Prayer was not solely practiced by Christ and His Apostles. Rather, it is evident all throughout the inspired Scriptures that prayer was faithfully practiced in every generation by believing men and women who, regardless of their circumstances, sought to discern and fulfill God’s will and abide in the inexpressible joy of His presence. Prayer, then, is the means by which one enters into the life with God and communion with Him, and it is God who both teaches and enables the human to offer appropriate prayer. Origen therefore writes:

“Just as a sick man does not ask the doctor for things which will restore him to health but rather for things which his disease longs for, so likewise we, as long as we are languishing in the weakness of this life, will from time to time ask God for things which are not good for us. This is why the Spirit has to help us. The weakness which the Spirit helps us with is our flesh…Whenever the Holy Spirit sees our spirit struggling with the flesh and being drawn to it, He stretches out His hand and helps us in our weakness.”[1]

Elsewhere, he elaborates:

“Therefore, the discussion of prayer is so great a task that it requires the Father to reveal it, His Firstborn Word to teach it, and the Spirit to enable us to think and speak rightly of so great a subject.”[2]

In perfect prayer, the human, repeating the words taught by Christ, asks God: “Thy kingdom come, Thy will be done.” This petition is a sublime expression of the Christian life, for through it, the believer seeks to enter into communion with God. Truly the Scriptures teach that God’s will is for all men “to be saved and to come to the knowledge of the truth” (1 Timothy 2:3-4; See also 2 Peter 3:9; John 17:3); to be sanctified (See 1 Thessalonians 4:3); to love one another (See John 13:34-35); to be one with Him and with one another (See John 17:11,20-23); to abide with Him where He is (See John 17:24); and to discern His voice and live according to His will (See John 10:27, 14:23-24; 1 John 5:2-3).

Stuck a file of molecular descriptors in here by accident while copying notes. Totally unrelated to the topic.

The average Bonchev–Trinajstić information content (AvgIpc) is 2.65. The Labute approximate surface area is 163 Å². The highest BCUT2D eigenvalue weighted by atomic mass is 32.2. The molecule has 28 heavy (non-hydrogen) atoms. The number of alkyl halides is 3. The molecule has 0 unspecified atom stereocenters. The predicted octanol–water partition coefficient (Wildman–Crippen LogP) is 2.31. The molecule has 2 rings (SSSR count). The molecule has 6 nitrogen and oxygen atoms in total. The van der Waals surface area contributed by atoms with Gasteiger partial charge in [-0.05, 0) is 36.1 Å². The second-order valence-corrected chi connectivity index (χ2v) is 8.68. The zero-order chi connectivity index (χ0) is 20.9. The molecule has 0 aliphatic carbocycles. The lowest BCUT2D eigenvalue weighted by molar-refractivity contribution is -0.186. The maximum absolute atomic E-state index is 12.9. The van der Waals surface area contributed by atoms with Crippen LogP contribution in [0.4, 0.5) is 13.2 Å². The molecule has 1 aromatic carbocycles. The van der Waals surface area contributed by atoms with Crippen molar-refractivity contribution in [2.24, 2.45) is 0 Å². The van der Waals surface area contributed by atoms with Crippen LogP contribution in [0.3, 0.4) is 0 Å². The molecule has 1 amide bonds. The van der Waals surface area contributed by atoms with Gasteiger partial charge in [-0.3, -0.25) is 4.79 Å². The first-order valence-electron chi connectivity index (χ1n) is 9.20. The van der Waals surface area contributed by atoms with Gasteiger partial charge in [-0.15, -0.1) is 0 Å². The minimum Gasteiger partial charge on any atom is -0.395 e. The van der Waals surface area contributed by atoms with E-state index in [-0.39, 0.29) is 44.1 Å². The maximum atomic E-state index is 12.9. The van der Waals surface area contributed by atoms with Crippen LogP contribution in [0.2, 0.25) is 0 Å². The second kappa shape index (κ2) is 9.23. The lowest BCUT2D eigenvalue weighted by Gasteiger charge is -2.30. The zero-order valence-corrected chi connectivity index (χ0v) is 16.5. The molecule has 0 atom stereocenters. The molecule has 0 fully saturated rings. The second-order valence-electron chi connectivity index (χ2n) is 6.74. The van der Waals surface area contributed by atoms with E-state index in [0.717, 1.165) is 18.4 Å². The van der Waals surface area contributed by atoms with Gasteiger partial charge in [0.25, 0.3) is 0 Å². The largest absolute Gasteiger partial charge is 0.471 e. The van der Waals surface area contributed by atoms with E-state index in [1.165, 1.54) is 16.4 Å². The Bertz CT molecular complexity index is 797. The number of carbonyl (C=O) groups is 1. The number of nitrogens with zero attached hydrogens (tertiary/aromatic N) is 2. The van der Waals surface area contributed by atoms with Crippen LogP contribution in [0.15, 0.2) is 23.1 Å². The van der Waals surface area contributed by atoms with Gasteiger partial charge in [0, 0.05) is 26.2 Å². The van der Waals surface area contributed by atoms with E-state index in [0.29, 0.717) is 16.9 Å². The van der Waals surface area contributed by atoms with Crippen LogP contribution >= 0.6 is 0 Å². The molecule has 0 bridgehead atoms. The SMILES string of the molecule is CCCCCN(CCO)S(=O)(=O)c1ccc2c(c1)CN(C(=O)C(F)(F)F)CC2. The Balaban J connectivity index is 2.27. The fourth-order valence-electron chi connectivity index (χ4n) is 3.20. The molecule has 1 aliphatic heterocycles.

In prayer, as in life, the Christian believer seeks to align his will with that of His Lord by emptying himself in the presence of God so as to be filled and guided by Him. In silencing his own thoughts, he is able to hear the voice of God. But this is not enough: it is essential not only to hear His voice, but also to properly discern it. This capability is achieved by living with God and knowing His word, particularly through the life the Church freely offers to her members — the liturgical life of prayer, worship, and intimacy with the Scriptures. In the experience of the Church, “prayer was not an activity undertaken for a few hours each day, it was a life continually turned to God.”[3] Thus, in the monastic experience especially, prayer “was life orientated towards God. ‘Unless a man can say, ‘I alone and God are here,’ he will not find the prayer of the quiet.’ It is the other side of the saying of St. Anthony, ‘My life is with my brother.’”[4] In offering with sincerity this petition, “Thy will be done,” the Christian submits his personal ambitions, opinions, and plans to the will of God for him — “Thy will,” not “my will.”

When we approach prayer in this way, we no longer find it necessary to present a checklist to God in our discourse with Him, nor do we any longer deal with Him as a banker, offering Him collateral or some valuable sacrifice in exchange for the objects of our prayers. Instead, in prayer, “setting our minds on things above” (Colossians 3:2), we enter into life with God, laying down our desires, our longings, and even our very lives before Him in order to become instruments in His hands to accomplish His will. It then becomes sufficient to heed the guidance of Abba Macarius, who, when asked how one should pray, said: “There is no need at all to make long discourses; it is enough to stretch out one’s hands and say, ‘Lord, as you will, and as you know, have mercy.’ And if the conflict grows fiercer say, ‘Lord, help!’ He knows very well what we need and he shews us his mercy.’”[5] Only then will we no longer await an immediate, perceptible, or apparently favorable answer to our requests and prayers. Instead, we will recognize, believe, and ask that all things are done according to the will of God, as He deems fit, being thankful for His presence in and management of our lives[6] irrespective of what His response is, or whether He responds at all, to our individual petitions.